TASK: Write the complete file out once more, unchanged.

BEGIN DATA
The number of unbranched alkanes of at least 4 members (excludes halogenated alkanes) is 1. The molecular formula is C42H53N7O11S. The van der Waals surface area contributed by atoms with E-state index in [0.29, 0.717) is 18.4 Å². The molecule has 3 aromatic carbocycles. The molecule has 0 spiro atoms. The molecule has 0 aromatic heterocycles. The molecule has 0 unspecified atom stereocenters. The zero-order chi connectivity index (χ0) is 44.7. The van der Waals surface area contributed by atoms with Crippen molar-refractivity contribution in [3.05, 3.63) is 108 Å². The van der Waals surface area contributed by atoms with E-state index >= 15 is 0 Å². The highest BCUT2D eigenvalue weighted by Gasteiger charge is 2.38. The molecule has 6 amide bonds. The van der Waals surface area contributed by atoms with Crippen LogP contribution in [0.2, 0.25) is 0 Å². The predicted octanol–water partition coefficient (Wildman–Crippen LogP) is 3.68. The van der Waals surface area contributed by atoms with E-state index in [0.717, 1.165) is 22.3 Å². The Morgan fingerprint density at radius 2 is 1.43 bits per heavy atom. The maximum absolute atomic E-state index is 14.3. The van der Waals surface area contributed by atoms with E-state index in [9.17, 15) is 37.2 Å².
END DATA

The number of unbranched alkanes of at least 4 members (excludes halogenated alkanes) is 1. The molecular formula is C42H53N7O11S. The van der Waals surface area contributed by atoms with E-state index in [0.29, 0.717) is 18.4 Å². The molecule has 3 aromatic carbocycles. The molecule has 0 spiro atoms. The molecule has 0 aromatic heterocycles. The molecule has 0 unspecified atom stereocenters. The zero-order chi connectivity index (χ0) is 44.7. The van der Waals surface area contributed by atoms with Crippen molar-refractivity contribution in [3.05, 3.63) is 108 Å². The van der Waals surface area contributed by atoms with E-state index >= 15 is 0 Å². The highest BCUT2D eigenvalue weighted by Gasteiger charge is 2.38. The molecule has 6 amide bonds. The van der Waals surface area contributed by atoms with Crippen LogP contribution in [0.2, 0.25) is 0 Å². The predicted octanol–water partition coefficient (Wildman–Crippen LogP) is 3.68. The van der Waals surface area contributed by atoms with E-state index in [0.717, 1.165) is 22.3 Å². The Morgan fingerprint density at radius 2 is 1.43 bits per heavy atom. The maximum absolute atomic E-state index is 14.3. The van der Waals surface area contributed by atoms with E-state index in [9.17, 15) is 37.2 Å².